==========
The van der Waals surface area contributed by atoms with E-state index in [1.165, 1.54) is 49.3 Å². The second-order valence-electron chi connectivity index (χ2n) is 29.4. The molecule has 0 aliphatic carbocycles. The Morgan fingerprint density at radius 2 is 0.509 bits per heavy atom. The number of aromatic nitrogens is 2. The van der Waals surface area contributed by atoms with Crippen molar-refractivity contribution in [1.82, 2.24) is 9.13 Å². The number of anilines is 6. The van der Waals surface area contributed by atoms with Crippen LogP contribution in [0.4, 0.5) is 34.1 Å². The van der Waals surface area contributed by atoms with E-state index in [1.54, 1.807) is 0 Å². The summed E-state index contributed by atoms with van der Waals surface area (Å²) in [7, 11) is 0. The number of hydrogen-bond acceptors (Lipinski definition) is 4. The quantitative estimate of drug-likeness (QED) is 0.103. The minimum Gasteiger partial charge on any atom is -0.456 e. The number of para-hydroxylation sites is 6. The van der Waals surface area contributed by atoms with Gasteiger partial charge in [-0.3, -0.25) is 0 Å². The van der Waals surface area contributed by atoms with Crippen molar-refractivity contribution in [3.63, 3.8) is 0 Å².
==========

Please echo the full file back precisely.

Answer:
The van der Waals surface area contributed by atoms with E-state index in [1.165, 1.54) is 49.3 Å². The second-order valence-electron chi connectivity index (χ2n) is 29.4. The molecule has 0 aliphatic carbocycles. The Morgan fingerprint density at radius 2 is 0.509 bits per heavy atom. The number of aromatic nitrogens is 2. The van der Waals surface area contributed by atoms with Crippen molar-refractivity contribution in [1.82, 2.24) is 9.13 Å². The number of anilines is 6. The van der Waals surface area contributed by atoms with Crippen LogP contribution in [0.4, 0.5) is 34.1 Å². The van der Waals surface area contributed by atoms with E-state index in [1.54, 1.807) is 0 Å². The summed E-state index contributed by atoms with van der Waals surface area (Å²) in [7, 11) is 0. The number of hydrogen-bond acceptors (Lipinski definition) is 4. The quantitative estimate of drug-likeness (QED) is 0.103. The minimum Gasteiger partial charge on any atom is -0.456 e. The number of para-hydroxylation sites is 6. The van der Waals surface area contributed by atoms with Gasteiger partial charge in [-0.3, -0.25) is 0 Å². The van der Waals surface area contributed by atoms with Crippen molar-refractivity contribution in [3.63, 3.8) is 0 Å².